CONTRAST IN PANAKHA: The Bedazzling Dzong & the Crumbled Village
According to my itinerary, I was to go to Panakah on my second day. The agency, which had already changed my hotels, also changed my itinerary. I insisted on proceeding to Panakan valley on the originally planned date, but this would require a change on my “visa” for the restricted-area travel permit!!! That’s when I realized how tightly controlled every move of tourists here is. The visa office only opened at 9am so I had time to kill before living, we drove up to the unfinished Buddha view point. The 3storey golden statute was made in China and is being donated to Bhutan, I believe by Singapore. STUCK AT THE DOCHU LA PASS:
With the late departure from Thimpu, before we reached the Chula Pass, we had missed the time to cross it before the road block due to road construction. I got stuck, as I had told my guide we would. Two hours lying in the car, feeling sick with the high altitude, were no fun and besides it was a waste of time. For the rest of the way I didn’t get to enjoy the scenery, lying down
in the back seat, nauseous and dizzy.
But that’s how travelling is, unpredictable at times, and it offers practice on the concept of accepting what you can’t change.
I got to appreciate the Dochula La pass, at 314o meters, on the way back only. A great collection of prayer flags could be seen from the collection of 108 new white chortens (receptacle for offerings).
I skipped the visit to the royal botanical park and just enjoyed the views of the forests through my windows, changing from fruit orchards down below, to oak, maple, blue pine and finally rhododendron trees with the beautiful red and pink blooms. PANAKAH DZONG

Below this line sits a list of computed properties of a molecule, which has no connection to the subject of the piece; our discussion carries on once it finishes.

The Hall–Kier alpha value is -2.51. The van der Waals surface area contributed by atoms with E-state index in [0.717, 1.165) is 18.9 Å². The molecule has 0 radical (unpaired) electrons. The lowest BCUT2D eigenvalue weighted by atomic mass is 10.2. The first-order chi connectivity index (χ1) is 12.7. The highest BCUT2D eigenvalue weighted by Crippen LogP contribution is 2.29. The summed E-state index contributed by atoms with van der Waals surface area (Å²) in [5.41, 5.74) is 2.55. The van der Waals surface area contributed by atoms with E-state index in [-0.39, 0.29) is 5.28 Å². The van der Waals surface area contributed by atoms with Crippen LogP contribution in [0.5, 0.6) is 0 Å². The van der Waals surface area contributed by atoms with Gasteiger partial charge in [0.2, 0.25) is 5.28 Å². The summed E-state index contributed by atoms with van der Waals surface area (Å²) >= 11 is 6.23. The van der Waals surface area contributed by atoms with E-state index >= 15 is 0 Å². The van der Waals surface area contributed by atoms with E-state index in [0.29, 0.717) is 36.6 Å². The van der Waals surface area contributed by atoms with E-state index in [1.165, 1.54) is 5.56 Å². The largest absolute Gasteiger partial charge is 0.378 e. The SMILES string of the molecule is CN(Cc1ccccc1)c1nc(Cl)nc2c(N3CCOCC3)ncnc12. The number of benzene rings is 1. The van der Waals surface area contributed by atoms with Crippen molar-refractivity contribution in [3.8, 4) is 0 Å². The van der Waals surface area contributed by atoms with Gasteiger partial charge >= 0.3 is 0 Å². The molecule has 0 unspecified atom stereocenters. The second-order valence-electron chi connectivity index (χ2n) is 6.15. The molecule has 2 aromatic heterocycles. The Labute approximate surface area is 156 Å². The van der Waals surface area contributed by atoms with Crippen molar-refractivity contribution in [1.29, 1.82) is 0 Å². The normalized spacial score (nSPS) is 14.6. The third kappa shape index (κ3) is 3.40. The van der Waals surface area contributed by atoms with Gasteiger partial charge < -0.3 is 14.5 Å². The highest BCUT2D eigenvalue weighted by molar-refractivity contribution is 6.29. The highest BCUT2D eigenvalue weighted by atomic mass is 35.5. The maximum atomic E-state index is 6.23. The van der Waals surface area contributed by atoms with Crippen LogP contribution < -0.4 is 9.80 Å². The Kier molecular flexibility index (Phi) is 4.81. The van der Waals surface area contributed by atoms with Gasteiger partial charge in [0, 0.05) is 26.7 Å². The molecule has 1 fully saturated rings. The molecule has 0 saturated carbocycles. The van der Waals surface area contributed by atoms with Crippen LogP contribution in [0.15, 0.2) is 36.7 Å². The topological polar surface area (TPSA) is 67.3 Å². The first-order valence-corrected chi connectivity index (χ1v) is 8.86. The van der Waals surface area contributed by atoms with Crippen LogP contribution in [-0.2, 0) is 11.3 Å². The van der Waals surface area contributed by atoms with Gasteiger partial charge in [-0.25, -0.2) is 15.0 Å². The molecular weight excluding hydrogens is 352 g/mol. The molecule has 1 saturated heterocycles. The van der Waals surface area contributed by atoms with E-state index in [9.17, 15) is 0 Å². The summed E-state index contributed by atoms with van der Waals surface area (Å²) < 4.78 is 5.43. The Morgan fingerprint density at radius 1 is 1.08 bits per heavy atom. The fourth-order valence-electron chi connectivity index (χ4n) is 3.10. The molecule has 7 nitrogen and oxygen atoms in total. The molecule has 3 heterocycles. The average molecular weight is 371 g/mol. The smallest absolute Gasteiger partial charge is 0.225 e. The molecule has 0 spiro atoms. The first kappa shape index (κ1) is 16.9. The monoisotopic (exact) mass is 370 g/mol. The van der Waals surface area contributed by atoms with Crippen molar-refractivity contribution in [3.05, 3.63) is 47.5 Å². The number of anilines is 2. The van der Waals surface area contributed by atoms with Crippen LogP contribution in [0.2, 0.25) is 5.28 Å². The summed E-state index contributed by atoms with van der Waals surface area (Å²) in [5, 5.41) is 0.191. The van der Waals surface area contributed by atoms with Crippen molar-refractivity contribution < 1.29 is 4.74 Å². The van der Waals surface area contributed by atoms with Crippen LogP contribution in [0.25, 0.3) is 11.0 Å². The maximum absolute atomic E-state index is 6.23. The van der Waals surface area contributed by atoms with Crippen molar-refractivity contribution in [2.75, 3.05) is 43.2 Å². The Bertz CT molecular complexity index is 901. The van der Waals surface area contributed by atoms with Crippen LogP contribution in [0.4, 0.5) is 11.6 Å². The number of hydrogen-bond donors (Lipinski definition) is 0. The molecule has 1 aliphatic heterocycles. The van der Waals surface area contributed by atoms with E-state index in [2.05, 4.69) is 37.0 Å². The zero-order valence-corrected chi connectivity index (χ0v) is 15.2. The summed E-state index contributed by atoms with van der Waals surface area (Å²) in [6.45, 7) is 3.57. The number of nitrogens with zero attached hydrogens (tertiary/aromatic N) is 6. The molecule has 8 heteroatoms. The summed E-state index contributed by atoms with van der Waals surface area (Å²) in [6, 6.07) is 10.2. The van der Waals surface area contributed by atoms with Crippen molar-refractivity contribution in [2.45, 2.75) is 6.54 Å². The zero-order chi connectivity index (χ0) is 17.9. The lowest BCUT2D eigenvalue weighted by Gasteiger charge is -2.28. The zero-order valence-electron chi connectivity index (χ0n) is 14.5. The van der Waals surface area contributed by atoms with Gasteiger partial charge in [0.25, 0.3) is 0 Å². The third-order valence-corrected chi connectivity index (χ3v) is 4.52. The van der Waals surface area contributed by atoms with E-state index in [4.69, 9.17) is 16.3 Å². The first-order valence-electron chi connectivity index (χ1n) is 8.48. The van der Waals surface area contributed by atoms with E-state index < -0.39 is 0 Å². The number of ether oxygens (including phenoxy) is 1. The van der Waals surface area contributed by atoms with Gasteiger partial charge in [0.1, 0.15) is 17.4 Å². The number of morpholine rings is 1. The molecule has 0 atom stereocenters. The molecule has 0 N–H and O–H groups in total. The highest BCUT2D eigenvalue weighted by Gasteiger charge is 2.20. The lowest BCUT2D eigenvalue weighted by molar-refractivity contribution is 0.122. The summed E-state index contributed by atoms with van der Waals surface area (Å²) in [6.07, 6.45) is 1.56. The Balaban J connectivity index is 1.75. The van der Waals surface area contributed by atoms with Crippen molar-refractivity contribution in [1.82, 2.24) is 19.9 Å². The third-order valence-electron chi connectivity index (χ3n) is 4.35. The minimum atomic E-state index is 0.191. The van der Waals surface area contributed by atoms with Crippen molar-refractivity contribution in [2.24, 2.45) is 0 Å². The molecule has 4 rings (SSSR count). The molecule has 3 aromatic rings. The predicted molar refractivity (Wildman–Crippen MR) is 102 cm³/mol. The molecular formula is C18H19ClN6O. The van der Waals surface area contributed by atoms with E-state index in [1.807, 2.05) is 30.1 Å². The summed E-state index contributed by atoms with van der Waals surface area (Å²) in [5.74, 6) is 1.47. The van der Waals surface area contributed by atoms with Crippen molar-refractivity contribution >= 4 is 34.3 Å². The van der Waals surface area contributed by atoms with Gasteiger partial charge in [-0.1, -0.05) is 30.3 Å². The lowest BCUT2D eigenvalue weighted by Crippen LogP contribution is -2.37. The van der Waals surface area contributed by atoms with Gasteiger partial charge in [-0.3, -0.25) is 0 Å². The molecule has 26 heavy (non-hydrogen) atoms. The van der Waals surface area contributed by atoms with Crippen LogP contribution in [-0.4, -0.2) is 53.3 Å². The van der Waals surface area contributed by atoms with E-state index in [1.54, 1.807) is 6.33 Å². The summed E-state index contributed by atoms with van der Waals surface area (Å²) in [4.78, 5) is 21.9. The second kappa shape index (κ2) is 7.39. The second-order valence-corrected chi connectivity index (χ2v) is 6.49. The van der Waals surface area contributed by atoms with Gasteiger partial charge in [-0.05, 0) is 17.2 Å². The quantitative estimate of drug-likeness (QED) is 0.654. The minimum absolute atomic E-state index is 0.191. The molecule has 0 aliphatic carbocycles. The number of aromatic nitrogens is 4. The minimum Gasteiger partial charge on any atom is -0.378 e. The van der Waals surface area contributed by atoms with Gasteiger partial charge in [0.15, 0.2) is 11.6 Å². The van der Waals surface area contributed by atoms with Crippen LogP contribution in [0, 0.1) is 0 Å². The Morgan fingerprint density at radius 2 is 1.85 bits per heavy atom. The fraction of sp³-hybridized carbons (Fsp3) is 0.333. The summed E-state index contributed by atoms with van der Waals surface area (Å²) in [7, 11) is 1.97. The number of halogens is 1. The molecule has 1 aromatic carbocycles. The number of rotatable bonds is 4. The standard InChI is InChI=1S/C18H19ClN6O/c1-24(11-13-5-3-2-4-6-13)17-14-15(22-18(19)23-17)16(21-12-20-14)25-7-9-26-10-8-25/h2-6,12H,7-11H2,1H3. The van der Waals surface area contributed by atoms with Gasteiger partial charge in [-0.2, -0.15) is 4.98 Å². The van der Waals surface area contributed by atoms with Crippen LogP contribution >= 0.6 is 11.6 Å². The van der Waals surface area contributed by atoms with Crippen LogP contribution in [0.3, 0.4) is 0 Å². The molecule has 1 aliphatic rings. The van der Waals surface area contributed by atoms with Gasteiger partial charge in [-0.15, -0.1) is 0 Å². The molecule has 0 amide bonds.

It is spell bonding, with its lilac jacaranda trees in bloom.
The suspended bridge, the location by the confluence of two rivers (a female and a male one!!!) and the Himalayan backdrop completes the spectacular scenario of the Dzong where coronation of the kings happen.
Inside, the massive fortress-temple structure displayed intricate and colorful Bhutanese wood works and as always, with strong Buddhist influence. The wall paintings were beautiful! Interesting facts are that no nails or plans were used
on Dzong constructions.
Monks kept crossing the grounds, going by their day as the few foreign visitors awed as they explored the Dzong. A NON-PICTURESQUE VILLAGE: The face of Poverty
On my second day in Panakha Valley, I wanted to see what lied beyond the photogenic Dzongs and fluttering prayer flags which dot the landscape seen by me so far, and probably all that’s seen by 98%!o(MISSING)f the visitors who aren’t here to go long treks. I was not interested in seeing the country homes for the royal family.
I stayed the night in the town of Wangdue Phodrang, at the Punatsangchhu Cottages. Coincidentally I was to find Dominik there, the German who lives in London I met at the hotel in Thimpu. Over dinner I inquired his great guide about a village nearby where I could see Bhutan’s real rural life. He recommended a village perched up on a hill off a winding road above the river, a few km to the north.
So, after breakfast at the hotel, with splendid views of valley and river, I got to see a face of
Bhutan that is not picture perfect.
We took a short but steep hike to the village, walking through garbage filled grounds. Practically all decayed buildings were to appear. Old women worked to get the rusk off rice. Girls picked through old windows reveling dark rooms beyond their shadows. A little boy, with dirty clothe and face seats still by his home. Some women just sit together, another washes clothe on a faucet
Behind the small village was a very small village monastery. We went up, where we found the ground keeper praying. The paintings on the wall were covered for protection.
I see cactus flowers and an offering to ward off bad spirits just outside the village.
The view was beautiful, the Dzongs nearby gorgeous. This village represents, however, the ugliness of neglected poverty. It is quiet, very quiet up here, there are no “hellos” being share.
As I we descend, I glance back at the village and I wonder how these villagers would answer to the Gross National Happiness survey.
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